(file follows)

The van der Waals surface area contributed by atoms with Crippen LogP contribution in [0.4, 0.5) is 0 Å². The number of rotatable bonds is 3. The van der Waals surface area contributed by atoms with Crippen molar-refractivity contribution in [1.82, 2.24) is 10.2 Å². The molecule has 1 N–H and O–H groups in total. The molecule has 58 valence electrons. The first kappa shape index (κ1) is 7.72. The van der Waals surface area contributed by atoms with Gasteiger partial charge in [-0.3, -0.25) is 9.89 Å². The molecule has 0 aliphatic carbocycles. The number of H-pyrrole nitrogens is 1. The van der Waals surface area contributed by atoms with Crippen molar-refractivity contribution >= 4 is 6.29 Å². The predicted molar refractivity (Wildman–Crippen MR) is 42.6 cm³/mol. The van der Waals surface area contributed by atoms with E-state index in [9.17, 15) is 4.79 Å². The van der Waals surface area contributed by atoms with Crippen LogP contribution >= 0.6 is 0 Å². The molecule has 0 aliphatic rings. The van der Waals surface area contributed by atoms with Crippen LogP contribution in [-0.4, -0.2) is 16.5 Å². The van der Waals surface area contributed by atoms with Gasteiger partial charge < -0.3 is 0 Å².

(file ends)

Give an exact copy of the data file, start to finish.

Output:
The van der Waals surface area contributed by atoms with Crippen LogP contribution in [0.4, 0.5) is 0 Å². The number of rotatable bonds is 3. The van der Waals surface area contributed by atoms with Crippen molar-refractivity contribution in [1.82, 2.24) is 10.2 Å². The molecule has 1 N–H and O–H groups in total. The molecule has 58 valence electrons. The first kappa shape index (κ1) is 7.72. The van der Waals surface area contributed by atoms with Gasteiger partial charge in [-0.3, -0.25) is 9.89 Å². The molecule has 0 aliphatic carbocycles. The number of H-pyrrole nitrogens is 1. The van der Waals surface area contributed by atoms with Crippen molar-refractivity contribution >= 4 is 6.29 Å². The predicted molar refractivity (Wildman–Crippen MR) is 42.6 cm³/mol. The van der Waals surface area contributed by atoms with E-state index in [9.17, 15) is 4.79 Å². The van der Waals surface area contributed by atoms with Crippen LogP contribution >= 0.6 is 0 Å². The molecule has 0 aliphatic rings. The van der Waals surface area contributed by atoms with Crippen LogP contribution in [-0.4, -0.2) is 16.5 Å². The van der Waals surface area contributed by atoms with Gasteiger partial charge < -0.3 is 0 Å².